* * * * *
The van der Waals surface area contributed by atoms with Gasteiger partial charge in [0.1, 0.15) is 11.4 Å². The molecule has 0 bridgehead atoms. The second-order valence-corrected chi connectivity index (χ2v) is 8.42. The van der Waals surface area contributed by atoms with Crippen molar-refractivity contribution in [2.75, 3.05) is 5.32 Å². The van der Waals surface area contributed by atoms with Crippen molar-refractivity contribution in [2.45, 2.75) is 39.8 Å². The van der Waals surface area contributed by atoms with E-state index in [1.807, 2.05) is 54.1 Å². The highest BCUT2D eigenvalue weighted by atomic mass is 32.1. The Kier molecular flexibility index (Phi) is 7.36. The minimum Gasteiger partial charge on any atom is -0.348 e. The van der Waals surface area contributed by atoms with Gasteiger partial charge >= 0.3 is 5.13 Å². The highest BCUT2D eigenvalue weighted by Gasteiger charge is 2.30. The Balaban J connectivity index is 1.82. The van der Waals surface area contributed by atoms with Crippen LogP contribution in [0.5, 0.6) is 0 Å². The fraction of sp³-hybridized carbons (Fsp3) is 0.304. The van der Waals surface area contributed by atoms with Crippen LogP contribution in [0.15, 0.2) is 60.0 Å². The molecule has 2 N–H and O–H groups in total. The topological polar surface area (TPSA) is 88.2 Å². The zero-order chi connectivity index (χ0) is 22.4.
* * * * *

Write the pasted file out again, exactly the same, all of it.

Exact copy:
The van der Waals surface area contributed by atoms with Gasteiger partial charge in [0.1, 0.15) is 11.4 Å². The molecule has 0 bridgehead atoms. The second-order valence-corrected chi connectivity index (χ2v) is 8.42. The van der Waals surface area contributed by atoms with Crippen molar-refractivity contribution in [2.75, 3.05) is 5.32 Å². The van der Waals surface area contributed by atoms with Crippen molar-refractivity contribution in [2.45, 2.75) is 39.8 Å². The van der Waals surface area contributed by atoms with E-state index in [1.807, 2.05) is 54.1 Å². The highest BCUT2D eigenvalue weighted by atomic mass is 32.1. The Kier molecular flexibility index (Phi) is 7.36. The minimum Gasteiger partial charge on any atom is -0.348 e. The van der Waals surface area contributed by atoms with Gasteiger partial charge >= 0.3 is 5.13 Å². The highest BCUT2D eigenvalue weighted by Gasteiger charge is 2.30. The Balaban J connectivity index is 1.82. The van der Waals surface area contributed by atoms with Crippen LogP contribution in [0.5, 0.6) is 0 Å². The fraction of sp³-hybridized carbons (Fsp3) is 0.304. The van der Waals surface area contributed by atoms with Crippen LogP contribution in [0.15, 0.2) is 60.0 Å². The molecule has 2 N–H and O–H groups in total. The topological polar surface area (TPSA) is 88.2 Å². The zero-order chi connectivity index (χ0) is 22.4.